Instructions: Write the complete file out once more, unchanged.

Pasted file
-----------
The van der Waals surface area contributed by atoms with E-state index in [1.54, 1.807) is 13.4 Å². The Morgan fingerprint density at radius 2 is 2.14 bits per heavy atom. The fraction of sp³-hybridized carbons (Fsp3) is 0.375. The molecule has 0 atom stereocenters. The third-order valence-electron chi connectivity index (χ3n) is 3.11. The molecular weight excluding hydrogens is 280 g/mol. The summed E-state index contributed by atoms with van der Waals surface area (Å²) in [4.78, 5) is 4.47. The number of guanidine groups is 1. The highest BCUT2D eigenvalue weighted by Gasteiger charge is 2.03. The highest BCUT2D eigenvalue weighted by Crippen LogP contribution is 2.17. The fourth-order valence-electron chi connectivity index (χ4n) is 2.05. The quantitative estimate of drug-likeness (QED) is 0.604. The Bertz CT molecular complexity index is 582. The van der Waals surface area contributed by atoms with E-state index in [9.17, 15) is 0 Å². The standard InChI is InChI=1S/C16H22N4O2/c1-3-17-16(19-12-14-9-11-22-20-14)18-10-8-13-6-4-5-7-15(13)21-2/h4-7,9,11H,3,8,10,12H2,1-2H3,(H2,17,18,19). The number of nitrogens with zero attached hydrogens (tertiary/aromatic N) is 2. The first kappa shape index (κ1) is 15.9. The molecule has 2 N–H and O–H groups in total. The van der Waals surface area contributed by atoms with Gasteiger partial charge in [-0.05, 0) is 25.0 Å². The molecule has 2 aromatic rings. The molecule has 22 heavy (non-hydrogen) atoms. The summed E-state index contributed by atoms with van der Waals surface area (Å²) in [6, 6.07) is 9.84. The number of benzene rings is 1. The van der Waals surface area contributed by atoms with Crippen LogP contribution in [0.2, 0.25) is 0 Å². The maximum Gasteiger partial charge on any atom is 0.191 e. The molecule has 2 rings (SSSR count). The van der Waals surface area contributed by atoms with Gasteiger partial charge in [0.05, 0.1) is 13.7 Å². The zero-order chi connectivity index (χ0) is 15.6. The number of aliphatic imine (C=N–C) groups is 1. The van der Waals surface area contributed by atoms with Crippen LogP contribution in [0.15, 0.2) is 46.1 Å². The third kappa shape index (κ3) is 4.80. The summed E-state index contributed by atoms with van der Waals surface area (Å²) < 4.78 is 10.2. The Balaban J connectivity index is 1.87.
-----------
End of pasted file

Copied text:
The van der Waals surface area contributed by atoms with E-state index in [1.54, 1.807) is 13.4 Å². The Morgan fingerprint density at radius 2 is 2.14 bits per heavy atom. The fraction of sp³-hybridized carbons (Fsp3) is 0.375. The molecule has 0 atom stereocenters. The third-order valence-electron chi connectivity index (χ3n) is 3.11. The molecular weight excluding hydrogens is 280 g/mol. The summed E-state index contributed by atoms with van der Waals surface area (Å²) in [4.78, 5) is 4.47. The number of guanidine groups is 1. The highest BCUT2D eigenvalue weighted by Gasteiger charge is 2.03. The highest BCUT2D eigenvalue weighted by Crippen LogP contribution is 2.17. The fourth-order valence-electron chi connectivity index (χ4n) is 2.05. The quantitative estimate of drug-likeness (QED) is 0.604. The Bertz CT molecular complexity index is 582. The van der Waals surface area contributed by atoms with E-state index in [9.17, 15) is 0 Å². The standard InChI is InChI=1S/C16H22N4O2/c1-3-17-16(19-12-14-9-11-22-20-14)18-10-8-13-6-4-5-7-15(13)21-2/h4-7,9,11H,3,8,10,12H2,1-2H3,(H2,17,18,19). The number of nitrogens with zero attached hydrogens (tertiary/aromatic N) is 2. The first kappa shape index (κ1) is 15.9. The molecule has 2 N–H and O–H groups in total. The van der Waals surface area contributed by atoms with Gasteiger partial charge in [-0.05, 0) is 25.0 Å². The molecule has 2 aromatic rings. The molecule has 22 heavy (non-hydrogen) atoms. The summed E-state index contributed by atoms with van der Waals surface area (Å²) in [6, 6.07) is 9.84. The number of benzene rings is 1. The van der Waals surface area contributed by atoms with Crippen LogP contribution in [0.2, 0.25) is 0 Å². The maximum Gasteiger partial charge on any atom is 0.191 e. The molecule has 2 rings (SSSR count). The van der Waals surface area contributed by atoms with Gasteiger partial charge in [0.05, 0.1) is 13.7 Å². The zero-order chi connectivity index (χ0) is 15.6. The number of aliphatic imine (C=N–C) groups is 1. The van der Waals surface area contributed by atoms with Crippen LogP contribution in [0.15, 0.2) is 46.1 Å². The third kappa shape index (κ3) is 4.80. The summed E-state index contributed by atoms with van der Waals surface area (Å²) < 4.78 is 10.2. The Balaban J connectivity index is 1.87.